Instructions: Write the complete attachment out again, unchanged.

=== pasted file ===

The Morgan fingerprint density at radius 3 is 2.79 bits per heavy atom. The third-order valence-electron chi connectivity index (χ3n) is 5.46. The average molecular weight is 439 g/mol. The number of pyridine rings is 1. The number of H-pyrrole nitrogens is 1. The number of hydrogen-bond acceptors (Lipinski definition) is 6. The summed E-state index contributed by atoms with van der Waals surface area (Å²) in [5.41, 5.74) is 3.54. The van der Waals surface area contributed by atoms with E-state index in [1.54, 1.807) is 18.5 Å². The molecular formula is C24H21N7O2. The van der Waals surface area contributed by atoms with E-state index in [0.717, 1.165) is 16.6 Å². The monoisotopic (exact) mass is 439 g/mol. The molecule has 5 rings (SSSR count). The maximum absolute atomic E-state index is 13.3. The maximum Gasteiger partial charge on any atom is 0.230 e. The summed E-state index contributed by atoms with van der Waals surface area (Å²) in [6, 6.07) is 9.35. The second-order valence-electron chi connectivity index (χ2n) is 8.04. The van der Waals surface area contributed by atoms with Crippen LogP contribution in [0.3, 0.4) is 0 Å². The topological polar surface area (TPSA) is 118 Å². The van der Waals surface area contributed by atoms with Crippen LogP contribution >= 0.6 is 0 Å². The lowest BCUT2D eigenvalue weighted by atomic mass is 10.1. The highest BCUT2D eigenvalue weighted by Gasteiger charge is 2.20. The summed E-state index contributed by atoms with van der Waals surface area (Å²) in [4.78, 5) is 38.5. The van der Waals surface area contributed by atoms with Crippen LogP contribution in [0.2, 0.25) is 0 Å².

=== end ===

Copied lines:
The Morgan fingerprint density at radius 3 is 2.79 bits per heavy atom. The third-order valence-electron chi connectivity index (χ3n) is 5.46. The average molecular weight is 439 g/mol. The number of pyridine rings is 1. The number of H-pyrrole nitrogens is 1. The number of hydrogen-bond acceptors (Lipinski definition) is 6. The summed E-state index contributed by atoms with van der Waals surface area (Å²) in [5.41, 5.74) is 3.54. The van der Waals surface area contributed by atoms with E-state index in [1.54, 1.807) is 18.5 Å². The molecular formula is C24H21N7O2. The van der Waals surface area contributed by atoms with E-state index in [0.717, 1.165) is 16.6 Å². The monoisotopic (exact) mass is 439 g/mol. The molecule has 5 rings (SSSR count). The maximum absolute atomic E-state index is 13.3. The maximum Gasteiger partial charge on any atom is 0.230 e. The summed E-state index contributed by atoms with van der Waals surface area (Å²) in [6, 6.07) is 9.35. The second-order valence-electron chi connectivity index (χ2n) is 8.04. The van der Waals surface area contributed by atoms with Crippen LogP contribution in [0.3, 0.4) is 0 Å². The topological polar surface area (TPSA) is 118 Å². The van der Waals surface area contributed by atoms with Crippen LogP contribution >= 0.6 is 0 Å². The lowest BCUT2D eigenvalue weighted by atomic mass is 10.1. The highest BCUT2D eigenvalue weighted by Gasteiger charge is 2.20. The summed E-state index contributed by atoms with van der Waals surface area (Å²) in [4.78, 5) is 38.5. The van der Waals surface area contributed by atoms with Crippen LogP contribution in [0.2, 0.25) is 0 Å².